When we reported about the leak of a BuckCherry track last week, and specifically the band’s response to it, we hinted that this could be a covert form of self-promotion. Indeed, after a few days of research we found out that the track wasn’t leaked by pirates, but by Josh Klemme, the manager of the band.
When BuckCherry found out that their latest single had leaked on BitTorrent, they didn’t try to cover this up, or take the file down. No, instead, they issued a press release (update: the press release has been removed, Google cache), where they stated: “Honestly, we hate it when this s*** happens, because we want our FANS to have any new songs first.”
This is strange to say the least. Not only because their label, Atlantic Records, is known to release (and spam) tracks for free on BitTorrent sites, but also because the press release was more about promoting the band than the actual leak. Without any hard evidence, we suggested that this leak may have been set up to get some free promotion and publicity, which BuckCherry seems to need.
Out of curiosity, we decided to follow this up, to see if this was indeed the case. With some help of a user in the community, we tracked down some of the initial seeders of the torrent. A BitTorrent site insider was kind enough to help us out, because BitTorrent is not supposed to be “abused” like this, and confirmed that the IP of one of the early seeders did indeed belong to the person who uploaded the torrent file.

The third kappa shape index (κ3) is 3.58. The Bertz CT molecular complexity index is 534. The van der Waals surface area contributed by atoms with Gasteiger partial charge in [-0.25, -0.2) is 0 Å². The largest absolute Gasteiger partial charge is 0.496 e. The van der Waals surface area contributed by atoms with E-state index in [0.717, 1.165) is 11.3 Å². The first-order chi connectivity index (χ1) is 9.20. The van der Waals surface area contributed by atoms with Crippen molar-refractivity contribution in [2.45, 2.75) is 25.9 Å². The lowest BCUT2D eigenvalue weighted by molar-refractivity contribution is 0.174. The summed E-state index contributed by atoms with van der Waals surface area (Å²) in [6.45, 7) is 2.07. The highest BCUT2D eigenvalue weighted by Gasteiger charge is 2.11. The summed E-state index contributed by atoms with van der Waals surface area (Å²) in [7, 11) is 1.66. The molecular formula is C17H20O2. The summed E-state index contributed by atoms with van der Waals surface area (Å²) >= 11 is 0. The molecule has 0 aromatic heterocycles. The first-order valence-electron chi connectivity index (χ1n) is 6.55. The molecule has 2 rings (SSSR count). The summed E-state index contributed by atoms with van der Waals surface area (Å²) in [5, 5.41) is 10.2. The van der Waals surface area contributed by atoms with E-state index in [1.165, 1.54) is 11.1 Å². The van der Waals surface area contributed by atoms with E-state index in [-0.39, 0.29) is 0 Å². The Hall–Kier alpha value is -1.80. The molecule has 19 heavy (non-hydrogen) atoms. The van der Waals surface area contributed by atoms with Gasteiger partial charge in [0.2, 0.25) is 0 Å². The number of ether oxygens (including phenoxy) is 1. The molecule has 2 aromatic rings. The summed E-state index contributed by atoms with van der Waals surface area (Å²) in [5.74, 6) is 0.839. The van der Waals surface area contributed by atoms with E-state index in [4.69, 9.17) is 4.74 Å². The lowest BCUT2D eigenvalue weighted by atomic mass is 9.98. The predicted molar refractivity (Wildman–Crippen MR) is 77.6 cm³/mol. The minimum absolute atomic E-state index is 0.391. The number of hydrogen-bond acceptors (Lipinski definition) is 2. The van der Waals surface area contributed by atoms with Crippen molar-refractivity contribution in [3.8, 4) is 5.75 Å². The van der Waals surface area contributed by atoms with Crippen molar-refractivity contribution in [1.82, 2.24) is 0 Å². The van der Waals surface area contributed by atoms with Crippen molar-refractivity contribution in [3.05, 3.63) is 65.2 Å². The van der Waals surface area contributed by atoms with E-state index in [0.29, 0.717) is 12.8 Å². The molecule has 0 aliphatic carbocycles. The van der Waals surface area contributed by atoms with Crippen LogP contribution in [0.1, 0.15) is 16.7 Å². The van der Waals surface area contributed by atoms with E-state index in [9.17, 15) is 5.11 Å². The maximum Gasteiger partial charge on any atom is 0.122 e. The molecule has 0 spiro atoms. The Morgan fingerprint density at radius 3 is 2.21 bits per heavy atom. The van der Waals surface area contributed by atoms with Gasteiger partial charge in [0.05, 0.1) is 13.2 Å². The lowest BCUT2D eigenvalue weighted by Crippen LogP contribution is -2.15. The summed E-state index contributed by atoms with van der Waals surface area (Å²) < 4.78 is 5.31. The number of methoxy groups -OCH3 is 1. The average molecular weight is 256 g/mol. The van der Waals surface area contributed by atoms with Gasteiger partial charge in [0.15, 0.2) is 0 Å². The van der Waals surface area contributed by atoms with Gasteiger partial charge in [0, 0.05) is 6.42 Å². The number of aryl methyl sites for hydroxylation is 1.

It turns out that the uploader, a New York resident, had only uploaded one torrent, the BuckCherry track. When we entered the IP-address into the Wiki-scanner, we found out that the person in question had edited the BuckCherry wikipedia entry, and added the name of the band manager to another page.
This confirmed our suspicions, but it was not quite enough, since it could be an overly obsessed fan (if they have fans). So, we decided to send the band manager, Josh Klemme – who happens to live in New York – an email to ask for his opinion on our findings. Klemme, replied to our email within a few hours, and surprisingly enough his IP-address was the same as the uploader.
Unfortunately Klemme only replied once, and ignored all further requests to comment on this issue. However, the press release, sent out by Atlantic Records and BuckCherry, seems to be a promotional stunt. It could be that the manager acted on his own, and that the band and the record label were not not in on this, but that’s less plausible.
Klemme has been caught with his pants down, and he will probably think twice before he tries to pull off a stunt like this again. A song doesn’t leak by itself and pirates don’t have some sort of superhuman ability to get their hands on pre-release material. No, most leaked movies, TV-shows and albums come from the inside so blaming pirates is useless.
Of course, it’s great that BuckCherry can get some free promotion for the band using BitTorrent, and we encourage everyone to promote their band or movie via this great system too. But wouldn’t it be more constructive if bands embraced the technology and admitted it, instead of playing the injured party and giving the protocol a bad image, just to boost their own? There’s a great opportunity here, don’t waste it.